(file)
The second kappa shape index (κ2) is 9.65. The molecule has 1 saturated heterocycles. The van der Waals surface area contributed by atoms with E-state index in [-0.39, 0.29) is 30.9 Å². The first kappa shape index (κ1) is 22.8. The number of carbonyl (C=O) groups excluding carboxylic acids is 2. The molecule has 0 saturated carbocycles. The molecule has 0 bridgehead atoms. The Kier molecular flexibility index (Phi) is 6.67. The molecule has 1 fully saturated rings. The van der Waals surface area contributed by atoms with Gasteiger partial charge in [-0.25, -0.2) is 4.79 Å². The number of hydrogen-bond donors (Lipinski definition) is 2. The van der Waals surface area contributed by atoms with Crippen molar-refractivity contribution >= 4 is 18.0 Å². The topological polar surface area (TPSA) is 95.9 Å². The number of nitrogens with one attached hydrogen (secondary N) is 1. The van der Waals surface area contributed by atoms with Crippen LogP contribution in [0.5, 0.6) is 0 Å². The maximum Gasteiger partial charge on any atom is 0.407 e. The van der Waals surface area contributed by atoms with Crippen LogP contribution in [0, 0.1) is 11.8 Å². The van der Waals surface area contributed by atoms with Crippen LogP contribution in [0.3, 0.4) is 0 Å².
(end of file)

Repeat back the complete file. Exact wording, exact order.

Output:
The second kappa shape index (κ2) is 9.65. The molecule has 1 saturated heterocycles. The van der Waals surface area contributed by atoms with E-state index in [-0.39, 0.29) is 30.9 Å². The first kappa shape index (κ1) is 22.8. The number of carbonyl (C=O) groups excluding carboxylic acids is 2. The molecule has 0 saturated carbocycles. The molecule has 0 bridgehead atoms. The Kier molecular flexibility index (Phi) is 6.67. The molecule has 1 fully saturated rings. The van der Waals surface area contributed by atoms with Gasteiger partial charge in [-0.25, -0.2) is 4.79 Å². The number of hydrogen-bond donors (Lipinski definition) is 2. The van der Waals surface area contributed by atoms with Crippen molar-refractivity contribution >= 4 is 18.0 Å². The topological polar surface area (TPSA) is 95.9 Å². The number of nitrogens with one attached hydrogen (secondary N) is 1. The van der Waals surface area contributed by atoms with Crippen LogP contribution in [0.5, 0.6) is 0 Å². The maximum Gasteiger partial charge on any atom is 0.407 e. The van der Waals surface area contributed by atoms with Crippen LogP contribution in [0, 0.1) is 11.8 Å². The van der Waals surface area contributed by atoms with Crippen LogP contribution in [0.3, 0.4) is 0 Å².